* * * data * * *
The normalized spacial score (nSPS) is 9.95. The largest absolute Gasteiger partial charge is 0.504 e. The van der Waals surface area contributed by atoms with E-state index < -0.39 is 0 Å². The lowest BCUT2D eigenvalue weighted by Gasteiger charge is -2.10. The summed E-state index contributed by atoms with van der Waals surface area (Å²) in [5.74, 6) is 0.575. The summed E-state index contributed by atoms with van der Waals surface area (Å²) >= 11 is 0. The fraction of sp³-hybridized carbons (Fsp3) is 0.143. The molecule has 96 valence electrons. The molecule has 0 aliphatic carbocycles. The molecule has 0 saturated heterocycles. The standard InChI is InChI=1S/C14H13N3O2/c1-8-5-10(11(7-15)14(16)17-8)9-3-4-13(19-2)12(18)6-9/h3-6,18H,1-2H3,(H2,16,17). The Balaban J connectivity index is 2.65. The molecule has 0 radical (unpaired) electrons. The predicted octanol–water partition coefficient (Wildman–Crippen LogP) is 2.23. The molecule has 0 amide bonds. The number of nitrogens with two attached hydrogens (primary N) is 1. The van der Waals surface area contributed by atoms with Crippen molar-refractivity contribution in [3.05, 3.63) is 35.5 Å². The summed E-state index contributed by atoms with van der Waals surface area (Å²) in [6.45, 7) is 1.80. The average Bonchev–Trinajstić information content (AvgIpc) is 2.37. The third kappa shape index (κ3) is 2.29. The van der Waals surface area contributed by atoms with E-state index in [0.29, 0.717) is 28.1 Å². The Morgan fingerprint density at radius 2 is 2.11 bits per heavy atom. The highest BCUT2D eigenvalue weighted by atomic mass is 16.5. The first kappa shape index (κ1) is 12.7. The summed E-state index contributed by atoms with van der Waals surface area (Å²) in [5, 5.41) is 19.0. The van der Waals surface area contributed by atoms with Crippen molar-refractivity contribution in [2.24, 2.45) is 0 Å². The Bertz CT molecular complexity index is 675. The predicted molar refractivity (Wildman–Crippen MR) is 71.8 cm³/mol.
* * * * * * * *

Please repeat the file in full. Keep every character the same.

The normalized spacial score (nSPS) is 9.95. The largest absolute Gasteiger partial charge is 0.504 e. The van der Waals surface area contributed by atoms with E-state index < -0.39 is 0 Å². The lowest BCUT2D eigenvalue weighted by Gasteiger charge is -2.10. The summed E-state index contributed by atoms with van der Waals surface area (Å²) in [5.74, 6) is 0.575. The summed E-state index contributed by atoms with van der Waals surface area (Å²) >= 11 is 0. The fraction of sp³-hybridized carbons (Fsp3) is 0.143. The molecule has 96 valence electrons. The molecule has 0 aliphatic carbocycles. The molecule has 0 saturated heterocycles. The standard InChI is InChI=1S/C14H13N3O2/c1-8-5-10(11(7-15)14(16)17-8)9-3-4-13(19-2)12(18)6-9/h3-6,18H,1-2H3,(H2,16,17). The Balaban J connectivity index is 2.65. The molecule has 0 radical (unpaired) electrons. The predicted octanol–water partition coefficient (Wildman–Crippen LogP) is 2.23. The molecule has 0 amide bonds. The number of nitrogens with two attached hydrogens (primary N) is 1. The van der Waals surface area contributed by atoms with Crippen molar-refractivity contribution in [3.05, 3.63) is 35.5 Å². The summed E-state index contributed by atoms with van der Waals surface area (Å²) in [6.45, 7) is 1.80. The average Bonchev–Trinajstić information content (AvgIpc) is 2.37. The third kappa shape index (κ3) is 2.29. The van der Waals surface area contributed by atoms with E-state index in [0.29, 0.717) is 28.1 Å². The Morgan fingerprint density at radius 2 is 2.11 bits per heavy atom. The highest BCUT2D eigenvalue weighted by atomic mass is 16.5. The first kappa shape index (κ1) is 12.7. The summed E-state index contributed by atoms with van der Waals surface area (Å²) in [5, 5.41) is 19.0. The van der Waals surface area contributed by atoms with Crippen molar-refractivity contribution in [2.24, 2.45) is 0 Å². The Bertz CT molecular complexity index is 675. The predicted molar refractivity (Wildman–Crippen MR) is 71.8 cm³/mol.